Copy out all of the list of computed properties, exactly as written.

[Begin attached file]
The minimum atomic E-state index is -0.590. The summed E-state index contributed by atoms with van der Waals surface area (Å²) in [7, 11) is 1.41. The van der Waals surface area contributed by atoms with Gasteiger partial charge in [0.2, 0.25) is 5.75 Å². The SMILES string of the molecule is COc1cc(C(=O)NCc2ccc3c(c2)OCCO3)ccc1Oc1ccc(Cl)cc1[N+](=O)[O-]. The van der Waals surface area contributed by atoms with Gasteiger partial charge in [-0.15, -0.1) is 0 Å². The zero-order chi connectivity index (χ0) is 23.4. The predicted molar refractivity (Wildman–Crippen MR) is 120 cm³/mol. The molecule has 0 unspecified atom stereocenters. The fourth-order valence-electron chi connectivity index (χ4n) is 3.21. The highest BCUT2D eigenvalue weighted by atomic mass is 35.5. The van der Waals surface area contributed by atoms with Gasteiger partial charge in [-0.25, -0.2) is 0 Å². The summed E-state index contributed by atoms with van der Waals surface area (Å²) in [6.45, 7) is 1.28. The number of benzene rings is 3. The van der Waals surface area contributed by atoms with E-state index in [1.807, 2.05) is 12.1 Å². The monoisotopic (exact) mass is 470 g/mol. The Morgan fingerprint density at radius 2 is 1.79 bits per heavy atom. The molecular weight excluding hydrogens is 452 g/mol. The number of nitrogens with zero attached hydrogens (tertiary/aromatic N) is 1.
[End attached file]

The minimum atomic E-state index is -0.590. The summed E-state index contributed by atoms with van der Waals surface area (Å²) in [7, 11) is 1.41. The van der Waals surface area contributed by atoms with Gasteiger partial charge in [0.2, 0.25) is 5.75 Å². The SMILES string of the molecule is COc1cc(C(=O)NCc2ccc3c(c2)OCCO3)ccc1Oc1ccc(Cl)cc1[N+](=O)[O-]. The van der Waals surface area contributed by atoms with Gasteiger partial charge in [-0.15, -0.1) is 0 Å². The zero-order chi connectivity index (χ0) is 23.4. The predicted molar refractivity (Wildman–Crippen MR) is 120 cm³/mol. The molecule has 0 unspecified atom stereocenters. The fourth-order valence-electron chi connectivity index (χ4n) is 3.21. The highest BCUT2D eigenvalue weighted by atomic mass is 35.5. The van der Waals surface area contributed by atoms with Gasteiger partial charge in [-0.25, -0.2) is 0 Å². The summed E-state index contributed by atoms with van der Waals surface area (Å²) in [6.45, 7) is 1.28. The number of benzene rings is 3. The van der Waals surface area contributed by atoms with E-state index in [1.807, 2.05) is 12.1 Å². The monoisotopic (exact) mass is 470 g/mol. The Morgan fingerprint density at radius 2 is 1.79 bits per heavy atom. The molecular weight excluding hydrogens is 452 g/mol. The number of nitrogens with zero attached hydrogens (tertiary/aromatic N) is 1.